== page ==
Can you tell us about your experience being awarded the Hyères photography prize in 2012 and what new opportunities it has brought you?

Hyères was really great. Mostly for the friendships I made there. It was so far one of the greatest opportunities I have had for meeting people. It was also the first experience I had with the world of fashion, which was really interesting. That festival is certainly a much bigger deal for the designers. It is always really hard to pinpoint what opportunities came from what exactly ­ I can for sure say that Hyères was useful for starting to get some attention in Europe.

I had the chance to experience the 3D viewing installation you did at the same festival the following year. The installation seems to reach what you might have always wanted to do: fully experience space, colors, shape, light, halfway between picture and sculpture.

That is great you got to see that! It was really different from what I usually exhibit. It was a perfect opportunity to try something else as the festival itself is more fashion based, so not the typical fine art scene. I don’t have any installations planned at the moment, but I hope to do an even more intense 3D one someplace in the future.

How important is the notion of space and installation within your work?

Generally not that important. Hyères really was an experiment. Usually I just want the simplest white cube of a room and put all of my focus on the piece in the frame.

In your work process, you repeat operations, continually experiment and leave room for mistakes, similarly to research work. How close to science do you feel?

There is some basis in the scientific method in my practice, but I don’t have the same goals. I’m not necessarily looking for truth or to explain the nature of the universe. I’m more interested in generating more questions, and am happy to stop at an interesting picture that answers nothing.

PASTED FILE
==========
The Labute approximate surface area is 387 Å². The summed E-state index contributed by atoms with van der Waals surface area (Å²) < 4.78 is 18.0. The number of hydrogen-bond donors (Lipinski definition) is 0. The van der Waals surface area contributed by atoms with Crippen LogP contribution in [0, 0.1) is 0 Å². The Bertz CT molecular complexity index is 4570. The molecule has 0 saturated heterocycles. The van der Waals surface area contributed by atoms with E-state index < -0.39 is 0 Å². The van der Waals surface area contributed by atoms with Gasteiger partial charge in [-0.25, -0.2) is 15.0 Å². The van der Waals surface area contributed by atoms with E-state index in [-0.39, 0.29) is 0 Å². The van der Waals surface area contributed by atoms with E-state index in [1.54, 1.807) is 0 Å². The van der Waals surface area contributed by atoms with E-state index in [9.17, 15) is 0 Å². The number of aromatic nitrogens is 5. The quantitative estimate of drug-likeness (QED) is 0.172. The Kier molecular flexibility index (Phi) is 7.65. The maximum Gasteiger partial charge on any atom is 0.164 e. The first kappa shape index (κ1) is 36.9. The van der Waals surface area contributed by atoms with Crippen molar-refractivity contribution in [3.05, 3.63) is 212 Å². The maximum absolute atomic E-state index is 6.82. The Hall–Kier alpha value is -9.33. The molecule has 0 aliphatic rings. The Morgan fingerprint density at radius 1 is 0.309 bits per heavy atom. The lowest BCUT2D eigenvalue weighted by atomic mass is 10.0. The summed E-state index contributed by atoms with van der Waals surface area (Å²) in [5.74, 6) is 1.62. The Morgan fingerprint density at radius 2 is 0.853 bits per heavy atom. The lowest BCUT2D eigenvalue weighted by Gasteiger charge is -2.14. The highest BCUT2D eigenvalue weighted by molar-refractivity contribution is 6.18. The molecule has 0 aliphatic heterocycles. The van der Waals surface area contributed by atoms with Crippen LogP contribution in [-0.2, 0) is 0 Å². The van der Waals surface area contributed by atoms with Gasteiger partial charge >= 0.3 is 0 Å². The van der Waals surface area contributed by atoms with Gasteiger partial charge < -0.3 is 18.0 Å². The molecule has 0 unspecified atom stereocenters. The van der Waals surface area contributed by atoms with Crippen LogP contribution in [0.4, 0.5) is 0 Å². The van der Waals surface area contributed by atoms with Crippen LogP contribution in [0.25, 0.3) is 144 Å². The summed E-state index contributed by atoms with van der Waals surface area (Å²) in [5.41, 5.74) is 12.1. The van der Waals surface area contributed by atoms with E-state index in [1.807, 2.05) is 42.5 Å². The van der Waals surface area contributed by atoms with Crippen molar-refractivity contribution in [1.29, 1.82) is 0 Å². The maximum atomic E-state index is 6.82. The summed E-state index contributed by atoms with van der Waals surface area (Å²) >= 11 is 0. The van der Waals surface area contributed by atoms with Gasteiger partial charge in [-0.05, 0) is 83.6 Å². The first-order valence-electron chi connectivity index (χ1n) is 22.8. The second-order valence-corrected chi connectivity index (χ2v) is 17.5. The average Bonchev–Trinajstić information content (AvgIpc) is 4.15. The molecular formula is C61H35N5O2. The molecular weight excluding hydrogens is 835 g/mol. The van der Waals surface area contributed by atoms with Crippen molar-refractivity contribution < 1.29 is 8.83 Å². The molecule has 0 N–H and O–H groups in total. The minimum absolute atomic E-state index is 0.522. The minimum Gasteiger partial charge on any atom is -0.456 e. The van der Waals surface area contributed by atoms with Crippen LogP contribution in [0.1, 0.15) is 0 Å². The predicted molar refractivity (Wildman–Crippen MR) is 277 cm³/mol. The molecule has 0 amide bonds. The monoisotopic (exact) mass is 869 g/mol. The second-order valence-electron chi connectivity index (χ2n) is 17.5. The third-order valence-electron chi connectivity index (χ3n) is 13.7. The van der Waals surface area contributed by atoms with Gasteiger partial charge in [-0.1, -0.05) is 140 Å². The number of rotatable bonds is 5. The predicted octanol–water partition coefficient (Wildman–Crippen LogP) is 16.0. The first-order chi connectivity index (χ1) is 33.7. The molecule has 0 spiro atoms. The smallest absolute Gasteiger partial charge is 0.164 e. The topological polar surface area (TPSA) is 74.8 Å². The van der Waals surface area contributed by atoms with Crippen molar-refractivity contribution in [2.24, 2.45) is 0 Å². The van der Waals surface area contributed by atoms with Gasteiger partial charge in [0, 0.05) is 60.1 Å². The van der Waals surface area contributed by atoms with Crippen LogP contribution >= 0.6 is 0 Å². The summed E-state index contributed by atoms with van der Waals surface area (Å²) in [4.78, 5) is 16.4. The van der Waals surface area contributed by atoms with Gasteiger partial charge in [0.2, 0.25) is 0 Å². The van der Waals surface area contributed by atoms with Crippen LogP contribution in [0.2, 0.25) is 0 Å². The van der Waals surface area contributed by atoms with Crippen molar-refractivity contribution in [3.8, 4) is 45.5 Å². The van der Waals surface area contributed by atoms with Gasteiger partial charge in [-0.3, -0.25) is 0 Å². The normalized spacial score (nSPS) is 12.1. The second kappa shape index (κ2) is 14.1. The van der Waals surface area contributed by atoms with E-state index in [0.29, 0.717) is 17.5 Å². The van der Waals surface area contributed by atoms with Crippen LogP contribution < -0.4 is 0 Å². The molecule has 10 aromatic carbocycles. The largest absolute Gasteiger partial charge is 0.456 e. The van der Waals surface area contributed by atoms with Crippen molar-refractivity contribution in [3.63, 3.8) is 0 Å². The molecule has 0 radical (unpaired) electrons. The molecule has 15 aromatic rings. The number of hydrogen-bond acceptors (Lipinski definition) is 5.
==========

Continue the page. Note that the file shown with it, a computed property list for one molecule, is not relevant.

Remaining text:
Most of your work uses film right? What about digital - do you have specific works that you would like to shoot in digital?

Pretty much all of my work is film at this point. In some projects the film plays an important role as a variable and is essential. For other things digital would be fine if I had a good enough quality sensor. I am very attached to the plane movements of a view camera ­ so I would really need a digital back for that, rather than a complete digital system. Something like the XPOL works for this project would have been fine captured digitally as the effect is created through light and filtration, the film was only a capture device. I just didn’t own a high enough quality sensor for the size of prints I wanted to make. Also the extreme highlight to shadow can be tricky digitally ­ film is still more forgiving in that sense.

What is your relation with software like Photoshop or Illustrator?

I never use Illustrator. Photoshop is my current day darkroom.

The basic feeling when anyone takes a picture is to capture an instant, a specific moment. Your work is the opposite, you talk about layers of time. What is your personal/work relation to time?

Time is a human creation to help explain our perception of lived experience and organize our existence. Photography allows me an opportunity to work outside of my limitations.

You talk about how incredibly limited our ability to perceive the world is. Would you consider the main reason to make art is to highlight these words?

It is definitely one of my main reasons. As for art in general, there are many reasons. There is no universal answer to that question.

What do the words True or Real evoke for you?

Photographically they are both pretty meaningless.

Do you feel that you are part of a current art movement or a group of people that work around similar ideas and concepts?

There is a Man Ray quote about only being able to be “of your time” in response to a question about him being “ahead of his time”. When I look at the work of a lot of my peers I can really see how we are all of our time. In the best of examples we see a lot of different ways of expressing that state.

Your work offers a visual experience by inventing colors. Can you tell us something about the color blue?

My work increasingly proposes, or points to the fact that colour doesn’t actually exist. It is just our perception of certain wavelengths bouncing off of material. Of blue I can say that it is our naming of our perception of the electromagnetic radiation of around 475 nanometers.

Conversation with Jessica Eaton, Montreal, April 2013. Photography by Études Studio